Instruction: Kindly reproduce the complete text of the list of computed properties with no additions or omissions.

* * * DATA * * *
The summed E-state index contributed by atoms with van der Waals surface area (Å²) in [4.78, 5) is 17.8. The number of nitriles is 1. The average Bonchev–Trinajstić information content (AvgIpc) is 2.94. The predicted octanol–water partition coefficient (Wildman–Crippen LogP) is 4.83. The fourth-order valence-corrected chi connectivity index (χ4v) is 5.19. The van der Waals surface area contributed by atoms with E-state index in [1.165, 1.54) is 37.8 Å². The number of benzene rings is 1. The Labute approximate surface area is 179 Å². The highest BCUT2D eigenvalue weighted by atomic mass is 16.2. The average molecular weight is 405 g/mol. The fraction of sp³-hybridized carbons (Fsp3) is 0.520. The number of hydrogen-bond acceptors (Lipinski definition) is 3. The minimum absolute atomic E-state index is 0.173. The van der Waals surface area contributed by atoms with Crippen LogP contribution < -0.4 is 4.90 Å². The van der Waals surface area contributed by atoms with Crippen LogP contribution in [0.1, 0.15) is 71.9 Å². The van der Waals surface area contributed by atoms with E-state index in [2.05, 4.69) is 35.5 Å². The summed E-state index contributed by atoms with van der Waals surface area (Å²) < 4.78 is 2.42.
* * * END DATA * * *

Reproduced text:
The summed E-state index contributed by atoms with van der Waals surface area (Å²) in [4.78, 5) is 17.8. The number of nitriles is 1. The average Bonchev–Trinajstić information content (AvgIpc) is 2.94. The predicted octanol–water partition coefficient (Wildman–Crippen LogP) is 4.83. The fourth-order valence-corrected chi connectivity index (χ4v) is 5.19. The van der Waals surface area contributed by atoms with E-state index in [1.165, 1.54) is 37.8 Å². The number of benzene rings is 1. The Labute approximate surface area is 179 Å². The highest BCUT2D eigenvalue weighted by atomic mass is 16.2. The average molecular weight is 405 g/mol. The fraction of sp³-hybridized carbons (Fsp3) is 0.520. The number of hydrogen-bond acceptors (Lipinski definition) is 3. The minimum absolute atomic E-state index is 0.173. The van der Waals surface area contributed by atoms with Crippen LogP contribution < -0.4 is 4.90 Å². The van der Waals surface area contributed by atoms with Crippen LogP contribution in [0.1, 0.15) is 71.9 Å². The van der Waals surface area contributed by atoms with E-state index in [2.05, 4.69) is 35.5 Å². The summed E-state index contributed by atoms with van der Waals surface area (Å²) < 4.78 is 2.42.